Citizen Cope

Citizen Cope will play a show at the Manship Theatre on Friday.

Citizen Cope tries to attend college games throughout the country when he's on tour. On Friday night, the singer-songwriter and beat-maker will play a show at the Manship Theatre. Saturday he'll be in Tiger Stadium to watch the LSU Tigers play the Alabama Crimson Tide.

He's seen the Tigers play on TV for years and has always wanted to see what Death Valley was like, the Los Angeles-based musician said last week. “And I have a friend who’s coaching at Alabama, so I’ll get to see everything.”

Cope has another Baton Rouge connection: His song “One Lovely Day” is featured in “Battleship,” which was filmed in Baton Rouge. He also had a role in the 2012 movie.

“But they cut my part out,” Cope lamented.

Cope has had better luck placing songs in film and TV productions than acting in them. His music is in episodes of “One Tree Hill,” “Sons of Anarchy,” “Cold Case,” “Entourage,” “So You Think You Can Dance” and more.

Cope’s earnest, acoustic guitar-anchored pop is easy to like. His louder, faster songs reveal his foundation in go-go, a funky hybrid of Latin and gospel music that became the signature sound of Cope’s hometown, Washington, D.C., in the 1970s.

Cope’s musical outlook was shaped most of all by D.C. As prominent as hip-hop and local punk-rock were in D.C. while he was growing up, Cope gravitated to go-go. He found a mentor in Chuck Brown, the godfather of the genre.

“Chuck was a big influence on my life and my music,” Cope said. “He performed with me and I gave him my first demo tape.”

Cope played trumpet and guitar during his elementary and middle school years, and he began writing poetry at Texas Tech in Lubbock. Dropping out of school, he moved to Austin, bought drum machines and samplers, picked up the guitar again and taught himself to write songs.

During Cope’s late teens in Texas and D.C., he supported himself by buying and reselling tickets for major sports events. On event days, he resold tickets to football and basketball games, hockey matches, tennis and golf tournaments and NASCAR races.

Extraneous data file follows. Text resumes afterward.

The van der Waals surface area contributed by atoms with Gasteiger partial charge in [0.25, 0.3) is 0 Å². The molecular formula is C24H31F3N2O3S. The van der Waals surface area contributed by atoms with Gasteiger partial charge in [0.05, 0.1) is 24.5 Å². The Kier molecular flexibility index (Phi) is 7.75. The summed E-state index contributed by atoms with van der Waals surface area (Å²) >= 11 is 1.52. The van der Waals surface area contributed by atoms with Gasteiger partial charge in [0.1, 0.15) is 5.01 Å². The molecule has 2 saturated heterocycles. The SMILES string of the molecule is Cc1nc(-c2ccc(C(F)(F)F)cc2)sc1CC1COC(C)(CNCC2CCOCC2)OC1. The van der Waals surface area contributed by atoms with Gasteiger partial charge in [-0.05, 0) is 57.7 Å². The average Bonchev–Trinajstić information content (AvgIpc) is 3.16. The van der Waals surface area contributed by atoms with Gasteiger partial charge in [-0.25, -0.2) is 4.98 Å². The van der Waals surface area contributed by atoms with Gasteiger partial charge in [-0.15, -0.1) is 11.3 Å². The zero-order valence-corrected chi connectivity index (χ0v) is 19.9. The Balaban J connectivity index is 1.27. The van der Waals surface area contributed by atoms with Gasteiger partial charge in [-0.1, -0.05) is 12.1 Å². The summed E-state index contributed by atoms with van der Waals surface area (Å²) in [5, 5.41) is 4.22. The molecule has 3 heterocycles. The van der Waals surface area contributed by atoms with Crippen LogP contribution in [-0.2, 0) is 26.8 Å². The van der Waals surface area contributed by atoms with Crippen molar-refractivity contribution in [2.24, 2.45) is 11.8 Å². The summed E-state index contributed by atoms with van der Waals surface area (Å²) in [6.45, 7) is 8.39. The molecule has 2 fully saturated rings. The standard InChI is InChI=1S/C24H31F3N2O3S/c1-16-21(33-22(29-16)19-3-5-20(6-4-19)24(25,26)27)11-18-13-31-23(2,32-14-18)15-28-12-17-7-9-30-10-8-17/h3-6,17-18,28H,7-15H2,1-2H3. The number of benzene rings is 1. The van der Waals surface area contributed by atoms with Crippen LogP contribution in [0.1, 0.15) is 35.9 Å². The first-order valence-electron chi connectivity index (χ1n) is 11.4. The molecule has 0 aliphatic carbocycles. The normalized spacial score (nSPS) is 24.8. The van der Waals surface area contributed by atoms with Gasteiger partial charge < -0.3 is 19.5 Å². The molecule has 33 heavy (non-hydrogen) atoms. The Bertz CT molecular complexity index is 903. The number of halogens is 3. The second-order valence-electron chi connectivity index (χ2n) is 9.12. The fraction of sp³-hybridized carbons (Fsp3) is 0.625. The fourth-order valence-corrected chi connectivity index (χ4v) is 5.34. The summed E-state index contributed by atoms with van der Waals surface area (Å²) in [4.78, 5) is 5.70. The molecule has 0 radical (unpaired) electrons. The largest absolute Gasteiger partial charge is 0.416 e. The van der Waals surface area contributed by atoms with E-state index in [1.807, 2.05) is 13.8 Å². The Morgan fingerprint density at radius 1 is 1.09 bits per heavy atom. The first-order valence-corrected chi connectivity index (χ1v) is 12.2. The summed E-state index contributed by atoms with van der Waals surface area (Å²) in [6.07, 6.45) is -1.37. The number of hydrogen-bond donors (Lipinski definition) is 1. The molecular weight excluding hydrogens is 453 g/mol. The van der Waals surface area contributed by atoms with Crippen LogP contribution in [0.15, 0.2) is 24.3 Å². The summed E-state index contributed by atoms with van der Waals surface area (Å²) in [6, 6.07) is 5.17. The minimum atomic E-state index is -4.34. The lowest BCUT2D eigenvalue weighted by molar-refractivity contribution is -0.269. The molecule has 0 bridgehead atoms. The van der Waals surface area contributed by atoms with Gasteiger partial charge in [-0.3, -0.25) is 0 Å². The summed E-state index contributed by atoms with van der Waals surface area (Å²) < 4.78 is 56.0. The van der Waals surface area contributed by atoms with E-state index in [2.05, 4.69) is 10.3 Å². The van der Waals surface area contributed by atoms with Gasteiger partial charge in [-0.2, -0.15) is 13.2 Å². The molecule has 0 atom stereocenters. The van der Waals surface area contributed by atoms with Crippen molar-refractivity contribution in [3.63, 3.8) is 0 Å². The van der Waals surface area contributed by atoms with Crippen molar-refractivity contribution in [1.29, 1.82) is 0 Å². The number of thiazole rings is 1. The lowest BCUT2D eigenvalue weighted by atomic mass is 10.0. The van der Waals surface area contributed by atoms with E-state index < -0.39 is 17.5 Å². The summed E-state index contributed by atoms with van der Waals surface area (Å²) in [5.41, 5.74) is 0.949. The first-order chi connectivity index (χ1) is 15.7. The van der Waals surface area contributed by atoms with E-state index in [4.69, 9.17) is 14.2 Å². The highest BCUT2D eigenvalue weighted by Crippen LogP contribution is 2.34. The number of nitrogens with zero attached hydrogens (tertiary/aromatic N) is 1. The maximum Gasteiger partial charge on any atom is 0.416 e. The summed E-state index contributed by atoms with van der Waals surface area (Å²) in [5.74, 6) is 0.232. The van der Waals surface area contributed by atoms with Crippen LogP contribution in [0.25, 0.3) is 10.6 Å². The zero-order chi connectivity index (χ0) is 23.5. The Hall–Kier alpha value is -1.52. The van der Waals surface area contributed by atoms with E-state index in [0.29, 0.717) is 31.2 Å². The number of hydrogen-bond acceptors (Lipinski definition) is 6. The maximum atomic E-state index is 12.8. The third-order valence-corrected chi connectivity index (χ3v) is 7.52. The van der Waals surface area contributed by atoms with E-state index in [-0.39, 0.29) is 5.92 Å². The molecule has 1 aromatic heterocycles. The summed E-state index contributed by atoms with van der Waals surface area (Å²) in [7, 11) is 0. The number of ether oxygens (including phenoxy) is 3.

“I had to do something that let me work at writing and developing my craft while everyone else was playing,” Cope said. “I could make good money selling tickets during weekends and maybe a couple of weeknights. That sustained me while I was in the writing thing.”

A 1997 recording deal Cope had with Capitol Records yielded nothing after the label refused to release the album he delivered. Following his move to New York City in 1999, he signed with DreamWorks SKG, which released Cope’s self-titled album debut in 2002. Four more albums followed, two for another major label, RCA, and two more for Cope’s label, Rainwater Records.

Cope has yet other Louisiana connection via his remake of “Southern Nights,” a song by the late New Orleans songwriter, pianist, producer Allen Toussaint. The mystical “Southern Nights” fits the summery vibe of Cope’s 2012 album, “One Lovely Day,” perfectly. It’s also the only song in Cope’s catalog that he didn’t write himself.

“It’s such a great song,” Cope said. “The Glen Campbell version, that’s how I got turned on to it. But after I listened to Allen’s version, I took his vibe more so than the Glen Campbell version.”

Cope will release his sixth album, “Heroin & Helicopters,” on March 1.

“Sonically, it’s a lot of the stuff you’ve heard before, but I feel like the production on this one is really strong,” he said. “And still there’s live instruments and real drums on it, not just drum beats and stuff.

“It’s funny,” Cope mused. “I think it’s really all about the song — but then you have to make a record out of that song. You can have a great song but, if you if don’t make a great record, the song doesn’t come to life. Making records is fun but challenging. They say it’s not rocket science, but I’m starting to think it is.”

Citizen Cope

7:30 p.m., Friday

Manship Theatre, 100 Lafayette St.